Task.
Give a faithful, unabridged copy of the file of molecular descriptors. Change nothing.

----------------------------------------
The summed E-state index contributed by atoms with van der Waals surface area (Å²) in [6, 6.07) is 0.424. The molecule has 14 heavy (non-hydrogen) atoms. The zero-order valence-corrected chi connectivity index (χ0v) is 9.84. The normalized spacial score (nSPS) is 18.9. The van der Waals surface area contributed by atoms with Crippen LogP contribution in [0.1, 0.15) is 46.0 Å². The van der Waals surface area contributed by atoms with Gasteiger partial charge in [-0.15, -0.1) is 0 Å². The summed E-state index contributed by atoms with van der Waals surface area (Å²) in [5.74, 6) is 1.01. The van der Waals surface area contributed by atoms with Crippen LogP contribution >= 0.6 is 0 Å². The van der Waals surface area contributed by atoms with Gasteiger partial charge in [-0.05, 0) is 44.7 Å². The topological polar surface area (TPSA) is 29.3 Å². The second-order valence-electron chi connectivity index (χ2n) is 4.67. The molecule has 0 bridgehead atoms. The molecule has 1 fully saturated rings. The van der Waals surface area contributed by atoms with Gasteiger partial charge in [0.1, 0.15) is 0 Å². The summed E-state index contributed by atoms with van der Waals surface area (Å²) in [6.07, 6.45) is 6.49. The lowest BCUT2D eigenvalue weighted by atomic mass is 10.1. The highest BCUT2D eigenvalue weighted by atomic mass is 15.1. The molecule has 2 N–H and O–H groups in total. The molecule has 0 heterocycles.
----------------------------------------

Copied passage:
The summed E-state index contributed by atoms with van der Waals surface area (Å²) in [6, 6.07) is 0.424. The molecule has 14 heavy (non-hydrogen) atoms. The zero-order valence-corrected chi connectivity index (χ0v) is 9.84. The normalized spacial score (nSPS) is 18.9. The van der Waals surface area contributed by atoms with Crippen LogP contribution in [0.1, 0.15) is 46.0 Å². The van der Waals surface area contributed by atoms with Gasteiger partial charge in [-0.15, -0.1) is 0 Å². The summed E-state index contributed by atoms with van der Waals surface area (Å²) in [5.74, 6) is 1.01. The van der Waals surface area contributed by atoms with Crippen LogP contribution >= 0.6 is 0 Å². The van der Waals surface area contributed by atoms with Gasteiger partial charge in [-0.05, 0) is 44.7 Å². The topological polar surface area (TPSA) is 29.3 Å². The second-order valence-electron chi connectivity index (χ2n) is 4.67. The molecule has 0 bridgehead atoms. The molecule has 1 fully saturated rings. The van der Waals surface area contributed by atoms with Gasteiger partial charge in [0.1, 0.15) is 0 Å². The summed E-state index contributed by atoms with van der Waals surface area (Å²) in [6.07, 6.45) is 6.49. The lowest BCUT2D eigenvalue weighted by atomic mass is 10.1. The highest BCUT2D eigenvalue weighted by atomic mass is 15.1. The molecule has 2 N–H and O–H groups in total. The molecule has 0 heterocycles.